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GP numbers grow slightly in Wales but partnerships reducing

The number of GPs in Wales has risen slightly since last year, according to official figures which also show there are fewer practices than 10 years ago.

A report from the Welsh government show that as of September 2016, there were 2,09 GPs, up 12 from the previous year and 127 from 2006.

Taking into account GP locums, registrars and retainers there are 2,944 GPs in Wales compared with 2,887 the previous year.

That is around 6.5 GPs for every 10,000 patients, a figure which has remained unchanged in recent years and is broadly similar to England and Northern Ireland although under the eight GPs for every 10,000 patients seen in Scotland, the report said.

The statistics sit within a general picture that show falling numbers of GP partnerships, fewer single-handed practices, more locums and more female GPs.

  • In 2016 the number of GP partnerships was 11.1% lower than in 2006;
  • In 2016 female GP practitioners accounted for over half (52.4%) compared with 36.1% in 2006;
  • In 2016 there were 40 single-handed partnerships, a fall of five from 2015;
  • The number of locums increased by 50 to 684 between 2015 and 2016.

The figures were part of a whole series of workforce data showing increases in NHS staffing levels in Wales.

Health secretary Vaughan Gething said: ‘The record numbers of staff we’re seeing in our NHS in Wales is clearly good news and demonstrates the strength of our commitment to the NHS.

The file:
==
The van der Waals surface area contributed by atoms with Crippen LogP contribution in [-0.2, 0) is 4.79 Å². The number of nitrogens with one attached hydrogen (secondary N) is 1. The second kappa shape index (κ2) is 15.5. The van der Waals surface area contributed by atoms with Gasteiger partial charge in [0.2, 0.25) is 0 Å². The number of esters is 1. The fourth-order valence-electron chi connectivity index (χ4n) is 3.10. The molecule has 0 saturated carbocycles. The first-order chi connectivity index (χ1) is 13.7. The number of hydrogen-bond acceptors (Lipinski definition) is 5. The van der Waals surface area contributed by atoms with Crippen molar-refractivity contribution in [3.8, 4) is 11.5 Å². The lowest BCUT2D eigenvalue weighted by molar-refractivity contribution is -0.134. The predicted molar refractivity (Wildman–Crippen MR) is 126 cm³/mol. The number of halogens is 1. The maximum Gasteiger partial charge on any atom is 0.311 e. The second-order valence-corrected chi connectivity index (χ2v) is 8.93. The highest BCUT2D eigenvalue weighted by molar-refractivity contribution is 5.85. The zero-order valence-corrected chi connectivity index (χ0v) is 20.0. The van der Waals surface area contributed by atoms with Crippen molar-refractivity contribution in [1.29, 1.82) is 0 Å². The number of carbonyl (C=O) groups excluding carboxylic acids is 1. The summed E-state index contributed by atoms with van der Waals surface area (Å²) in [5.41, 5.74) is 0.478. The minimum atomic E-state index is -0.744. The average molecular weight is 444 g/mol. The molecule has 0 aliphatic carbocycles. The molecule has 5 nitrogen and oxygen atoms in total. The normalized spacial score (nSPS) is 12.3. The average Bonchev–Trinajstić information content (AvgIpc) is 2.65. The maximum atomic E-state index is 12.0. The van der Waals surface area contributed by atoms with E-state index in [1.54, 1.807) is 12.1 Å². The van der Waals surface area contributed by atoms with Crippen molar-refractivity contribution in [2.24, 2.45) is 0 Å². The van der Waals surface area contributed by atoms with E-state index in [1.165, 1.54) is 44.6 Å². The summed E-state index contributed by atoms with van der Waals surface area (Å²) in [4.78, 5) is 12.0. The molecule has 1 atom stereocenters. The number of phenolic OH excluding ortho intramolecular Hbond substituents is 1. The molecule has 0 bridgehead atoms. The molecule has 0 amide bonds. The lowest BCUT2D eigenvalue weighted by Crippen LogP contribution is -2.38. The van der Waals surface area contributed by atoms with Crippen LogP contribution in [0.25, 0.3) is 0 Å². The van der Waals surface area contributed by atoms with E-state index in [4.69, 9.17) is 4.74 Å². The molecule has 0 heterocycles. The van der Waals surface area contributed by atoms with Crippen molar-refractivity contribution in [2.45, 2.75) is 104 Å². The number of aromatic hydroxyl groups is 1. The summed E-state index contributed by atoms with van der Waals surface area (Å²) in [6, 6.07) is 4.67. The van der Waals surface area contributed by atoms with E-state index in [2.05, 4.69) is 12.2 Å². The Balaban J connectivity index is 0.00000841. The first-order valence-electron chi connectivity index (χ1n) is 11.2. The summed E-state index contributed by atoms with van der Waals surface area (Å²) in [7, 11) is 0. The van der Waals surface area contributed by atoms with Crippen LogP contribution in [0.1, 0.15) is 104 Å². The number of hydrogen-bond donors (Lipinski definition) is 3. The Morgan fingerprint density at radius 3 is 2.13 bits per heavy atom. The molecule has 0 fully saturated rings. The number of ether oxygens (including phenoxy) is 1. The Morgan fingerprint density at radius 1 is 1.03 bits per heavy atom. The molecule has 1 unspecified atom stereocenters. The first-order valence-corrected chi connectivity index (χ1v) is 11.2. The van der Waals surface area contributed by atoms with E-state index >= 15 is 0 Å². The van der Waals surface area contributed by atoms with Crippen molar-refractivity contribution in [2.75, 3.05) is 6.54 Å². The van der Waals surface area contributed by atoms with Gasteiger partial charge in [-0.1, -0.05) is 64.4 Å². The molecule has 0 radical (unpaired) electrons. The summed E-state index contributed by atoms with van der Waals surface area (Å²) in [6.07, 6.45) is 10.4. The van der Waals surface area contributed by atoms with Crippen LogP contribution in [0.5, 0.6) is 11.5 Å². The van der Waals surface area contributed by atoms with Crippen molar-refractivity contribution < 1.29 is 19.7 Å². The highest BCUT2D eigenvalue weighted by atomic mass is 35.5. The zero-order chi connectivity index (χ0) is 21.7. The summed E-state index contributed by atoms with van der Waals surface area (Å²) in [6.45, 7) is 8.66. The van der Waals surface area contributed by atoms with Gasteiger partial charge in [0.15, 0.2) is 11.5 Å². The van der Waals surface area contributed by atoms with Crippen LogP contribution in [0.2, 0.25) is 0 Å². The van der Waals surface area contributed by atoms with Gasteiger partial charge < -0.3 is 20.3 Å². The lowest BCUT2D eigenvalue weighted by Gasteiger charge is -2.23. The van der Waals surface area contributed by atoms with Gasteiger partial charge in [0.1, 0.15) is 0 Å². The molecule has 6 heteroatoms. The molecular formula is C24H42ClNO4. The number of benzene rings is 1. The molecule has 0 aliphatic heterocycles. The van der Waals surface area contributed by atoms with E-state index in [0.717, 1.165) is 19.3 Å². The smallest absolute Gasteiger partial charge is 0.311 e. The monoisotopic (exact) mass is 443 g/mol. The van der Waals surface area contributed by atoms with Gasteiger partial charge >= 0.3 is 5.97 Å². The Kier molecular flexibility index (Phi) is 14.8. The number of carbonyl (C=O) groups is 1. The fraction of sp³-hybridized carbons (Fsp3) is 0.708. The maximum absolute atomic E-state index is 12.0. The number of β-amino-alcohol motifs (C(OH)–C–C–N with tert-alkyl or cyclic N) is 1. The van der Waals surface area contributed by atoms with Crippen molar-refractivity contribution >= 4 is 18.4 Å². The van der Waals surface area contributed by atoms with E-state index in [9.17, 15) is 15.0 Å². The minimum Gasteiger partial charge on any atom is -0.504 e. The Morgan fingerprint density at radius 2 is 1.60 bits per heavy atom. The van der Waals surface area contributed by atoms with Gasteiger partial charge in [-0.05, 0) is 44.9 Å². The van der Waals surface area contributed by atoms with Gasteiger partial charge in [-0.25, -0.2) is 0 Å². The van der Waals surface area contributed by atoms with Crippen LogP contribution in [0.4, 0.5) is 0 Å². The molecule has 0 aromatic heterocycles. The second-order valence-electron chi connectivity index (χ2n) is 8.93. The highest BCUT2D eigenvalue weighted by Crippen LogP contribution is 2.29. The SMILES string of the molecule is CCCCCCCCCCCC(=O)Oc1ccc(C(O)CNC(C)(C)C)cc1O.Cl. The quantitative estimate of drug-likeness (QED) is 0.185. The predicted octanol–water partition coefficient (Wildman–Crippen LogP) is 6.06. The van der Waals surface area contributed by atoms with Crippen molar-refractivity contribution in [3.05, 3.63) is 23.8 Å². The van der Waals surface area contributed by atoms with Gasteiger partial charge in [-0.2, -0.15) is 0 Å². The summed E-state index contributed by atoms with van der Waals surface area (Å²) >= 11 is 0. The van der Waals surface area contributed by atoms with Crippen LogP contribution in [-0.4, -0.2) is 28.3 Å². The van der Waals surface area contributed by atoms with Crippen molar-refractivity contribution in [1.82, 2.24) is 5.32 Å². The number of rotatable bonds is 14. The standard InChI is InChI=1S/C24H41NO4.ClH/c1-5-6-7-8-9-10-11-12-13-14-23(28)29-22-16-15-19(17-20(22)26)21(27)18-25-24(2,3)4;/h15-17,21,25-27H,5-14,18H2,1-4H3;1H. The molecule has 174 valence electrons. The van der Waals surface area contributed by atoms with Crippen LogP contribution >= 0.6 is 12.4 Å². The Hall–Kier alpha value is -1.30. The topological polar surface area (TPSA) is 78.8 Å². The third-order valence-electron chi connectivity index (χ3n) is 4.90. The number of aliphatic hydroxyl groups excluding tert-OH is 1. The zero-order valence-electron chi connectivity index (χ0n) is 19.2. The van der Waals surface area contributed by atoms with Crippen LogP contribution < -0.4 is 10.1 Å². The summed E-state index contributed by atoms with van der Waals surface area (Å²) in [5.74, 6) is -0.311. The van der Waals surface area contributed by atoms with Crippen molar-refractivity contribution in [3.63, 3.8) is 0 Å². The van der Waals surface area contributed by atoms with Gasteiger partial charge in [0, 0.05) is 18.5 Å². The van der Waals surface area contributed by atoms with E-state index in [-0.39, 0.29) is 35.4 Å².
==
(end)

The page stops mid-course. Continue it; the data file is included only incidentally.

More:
‘More qualified nurses; more hospital consultants; more ambulance staff and more GPs is evidence of a government that is investing in the future of its health service.’

He added that the progress was positive but there was more to be done.

‘We have achieved this increase in NHS staff across a wide range of professions in the teeth of continual UK Government cuts to the Welsh Government budget.’

GPC Wales chair Dr Charlotte Jones said: 'We welcome the increase in the overall figures but they don't tell us if it means additional capacity in the workforce.

'The increase in figures could suggest that the Work, Train, Work Live campaign is starting to show dividends.

'We need to build on this and address the reasons why doctors don't want to go straight into partnerships.

'We also need to address workload pressures and other challenges facing partners to enable us to have a workforce that is fit and sustainable for the future.'

Readers' comments (2)

  • I work half the week in Wales and half the week in England. I am pleased to tell you that Wales is much more committed to supporting quality, improving services and clinical innovation. We don't spend all day in Wales talking about service cuts: we seem to be talking about improvements in clinical outcomes and new, pragmatic pathways rather than chopping out things we can get away with, hoping the public doesn't notice.

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  • I am afraid to say this is a manipulation of the figures by the Welsh health Secretary. There may be more GPs working in Wales, but how many whole time equivalents?
    In my experience there is a dangerous shortage of GPs in Wales. Multiple practices in West Wales and The Valleys are collapsing because there aren't enough of us to fill the vacancies.

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